The UK’s first Sweet Itch Awareness Month takes place throughout April to highlight the serious and distressing condition which can be a major welfare concern and is known to affect three to five per cent of horses in the UK.
A joint initiative between Janssen Animal Health, the British Horse Society (BHS), Redwings Horse Sanctuary and World Horse Welfare, the campaign will highlight the preventative measures that should be carried out to help alleviate sweet itch and the importance of management of the condition before the start of the midge season in the spring.
Helen Goldberg, marketing manager at Janssen Animal Health, said: “Summer skin conditions, such as sweet itch, can be difficult and frustrating to manage and they are often a real challenge for horse owners.
“Sweet Itch Awareness Month will boost awareness of all aspects of this condition and other summer allergies and highlight the preventative measures that can help sufferers.”
The management and prevention of sweet itch should include moving the horse away from standing water and boggy land, stabling at morning and dusk and the use of fly repellents.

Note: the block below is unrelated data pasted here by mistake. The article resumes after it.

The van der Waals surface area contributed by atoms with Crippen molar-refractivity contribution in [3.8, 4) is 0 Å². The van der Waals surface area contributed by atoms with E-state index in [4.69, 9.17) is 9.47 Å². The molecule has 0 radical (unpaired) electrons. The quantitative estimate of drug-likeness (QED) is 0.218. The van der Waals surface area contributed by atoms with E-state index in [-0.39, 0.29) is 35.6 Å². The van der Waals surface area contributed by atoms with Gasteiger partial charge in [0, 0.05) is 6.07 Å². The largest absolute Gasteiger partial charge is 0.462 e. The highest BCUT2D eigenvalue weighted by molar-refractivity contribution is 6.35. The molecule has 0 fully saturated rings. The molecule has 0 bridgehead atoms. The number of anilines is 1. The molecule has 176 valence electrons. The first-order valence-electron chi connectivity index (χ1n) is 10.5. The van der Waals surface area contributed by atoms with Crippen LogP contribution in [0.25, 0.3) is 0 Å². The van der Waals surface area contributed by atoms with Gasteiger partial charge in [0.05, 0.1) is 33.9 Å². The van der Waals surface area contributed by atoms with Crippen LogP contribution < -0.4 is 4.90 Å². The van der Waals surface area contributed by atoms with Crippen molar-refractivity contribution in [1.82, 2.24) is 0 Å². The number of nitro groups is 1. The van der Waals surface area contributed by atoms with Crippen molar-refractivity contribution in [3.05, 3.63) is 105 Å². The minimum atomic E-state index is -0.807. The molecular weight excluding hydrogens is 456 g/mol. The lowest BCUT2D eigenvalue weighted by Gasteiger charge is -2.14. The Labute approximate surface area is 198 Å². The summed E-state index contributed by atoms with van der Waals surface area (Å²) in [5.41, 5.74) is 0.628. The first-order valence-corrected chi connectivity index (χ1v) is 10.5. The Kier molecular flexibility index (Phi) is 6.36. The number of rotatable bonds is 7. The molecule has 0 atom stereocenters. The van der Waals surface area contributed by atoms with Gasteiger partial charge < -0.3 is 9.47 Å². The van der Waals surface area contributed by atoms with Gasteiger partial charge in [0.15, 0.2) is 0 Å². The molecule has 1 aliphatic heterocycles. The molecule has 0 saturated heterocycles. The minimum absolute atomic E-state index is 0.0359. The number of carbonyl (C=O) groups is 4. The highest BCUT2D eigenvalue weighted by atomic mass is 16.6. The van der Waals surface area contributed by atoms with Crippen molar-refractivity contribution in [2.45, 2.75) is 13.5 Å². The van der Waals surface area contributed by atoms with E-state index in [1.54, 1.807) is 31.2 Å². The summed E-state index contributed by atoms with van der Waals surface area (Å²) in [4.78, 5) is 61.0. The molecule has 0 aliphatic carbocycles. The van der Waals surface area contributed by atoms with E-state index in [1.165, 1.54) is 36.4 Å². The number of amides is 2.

The most effective fly protection for horses out at grass are light rugs and hoods which can cover all the areas of the horse susceptible to bites.
The company suggests the use of its products, which it says are easy-to-administer skincare products to help maintain a healthy skin in horses prone to summer skin allergies.
Cavalesse is a natural food supplement containing a specialised formulation of water-soluble vitamins and minerals, including nicotinamide.
Once a month the contents of each sachet are simply dissolved in water to form an oral solution, which can be administered daily via a special pipette, either by sprinkling over a small handful of feed or adding to a treat.
The supplement helps horses maintain a healthy skin and promotes normal immune function.
Cavalesse Topical is a skincare gel that can be used in combination with the Cavalesse solution.
The gel can be applied to the skin to help support natural immunity from the outside, whilst the oral solution works in partnership from the inside.
Lee Hackett, head of welfare at the BHS said: “Time and time again we come across horses that are suffering with sweet itch, it is a horrible condition that can be extremely distressing for horses and their owners.
“We are supporting the initiative because we firmly believe that knowledge and education are the key to preventing sweet itch.”
For further information on Sweet Itch Awareness Month, Cavalesse and Cavalesse Topical, visit www.fidavet.com or contact your local veterinary practice.